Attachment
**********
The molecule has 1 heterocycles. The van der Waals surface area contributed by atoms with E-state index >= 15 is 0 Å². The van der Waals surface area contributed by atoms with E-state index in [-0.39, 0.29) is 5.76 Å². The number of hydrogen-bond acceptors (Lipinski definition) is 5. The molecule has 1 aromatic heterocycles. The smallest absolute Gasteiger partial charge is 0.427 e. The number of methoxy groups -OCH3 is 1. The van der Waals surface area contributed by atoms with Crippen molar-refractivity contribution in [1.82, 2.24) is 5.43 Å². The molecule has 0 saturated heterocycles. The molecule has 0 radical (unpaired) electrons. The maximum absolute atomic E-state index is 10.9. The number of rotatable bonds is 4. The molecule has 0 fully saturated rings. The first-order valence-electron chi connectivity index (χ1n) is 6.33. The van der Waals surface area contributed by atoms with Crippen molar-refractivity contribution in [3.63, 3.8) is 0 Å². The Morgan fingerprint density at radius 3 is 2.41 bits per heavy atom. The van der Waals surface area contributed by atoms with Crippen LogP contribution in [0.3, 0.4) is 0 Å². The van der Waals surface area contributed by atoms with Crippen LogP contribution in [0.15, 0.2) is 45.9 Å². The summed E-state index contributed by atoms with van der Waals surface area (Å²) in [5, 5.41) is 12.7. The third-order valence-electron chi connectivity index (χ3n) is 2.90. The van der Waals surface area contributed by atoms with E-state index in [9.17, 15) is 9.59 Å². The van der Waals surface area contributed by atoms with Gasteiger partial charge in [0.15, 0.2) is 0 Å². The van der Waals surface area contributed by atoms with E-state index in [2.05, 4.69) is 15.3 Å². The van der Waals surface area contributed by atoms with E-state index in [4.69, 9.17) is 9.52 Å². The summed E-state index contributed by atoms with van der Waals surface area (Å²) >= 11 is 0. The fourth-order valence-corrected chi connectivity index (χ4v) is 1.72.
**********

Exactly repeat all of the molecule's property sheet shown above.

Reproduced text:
The molecule has 1 heterocycles. The van der Waals surface area contributed by atoms with E-state index >= 15 is 0 Å². The van der Waals surface area contributed by atoms with E-state index in [-0.39, 0.29) is 5.76 Å². The number of hydrogen-bond acceptors (Lipinski definition) is 5. The molecule has 1 aromatic heterocycles. The smallest absolute Gasteiger partial charge is 0.427 e. The number of methoxy groups -OCH3 is 1. The van der Waals surface area contributed by atoms with Crippen molar-refractivity contribution in [1.82, 2.24) is 5.43 Å². The molecule has 0 saturated heterocycles. The molecule has 0 radical (unpaired) electrons. The maximum absolute atomic E-state index is 10.9. The number of rotatable bonds is 4. The molecule has 0 fully saturated rings. The first-order valence-electron chi connectivity index (χ1n) is 6.33. The van der Waals surface area contributed by atoms with Crippen molar-refractivity contribution in [3.63, 3.8) is 0 Å². The Morgan fingerprint density at radius 3 is 2.41 bits per heavy atom. The van der Waals surface area contributed by atoms with Crippen LogP contribution in [0.3, 0.4) is 0 Å². The van der Waals surface area contributed by atoms with Crippen LogP contribution in [0.15, 0.2) is 45.9 Å². The summed E-state index contributed by atoms with van der Waals surface area (Å²) in [5, 5.41) is 12.7. The third-order valence-electron chi connectivity index (χ3n) is 2.90. The van der Waals surface area contributed by atoms with E-state index in [9.17, 15) is 9.59 Å². The van der Waals surface area contributed by atoms with Gasteiger partial charge in [0.15, 0.2) is 0 Å². The van der Waals surface area contributed by atoms with E-state index in [2.05, 4.69) is 15.3 Å². The van der Waals surface area contributed by atoms with E-state index in [4.69, 9.17) is 9.52 Å². The summed E-state index contributed by atoms with van der Waals surface area (Å²) >= 11 is 0. The fourth-order valence-corrected chi connectivity index (χ4v) is 1.72.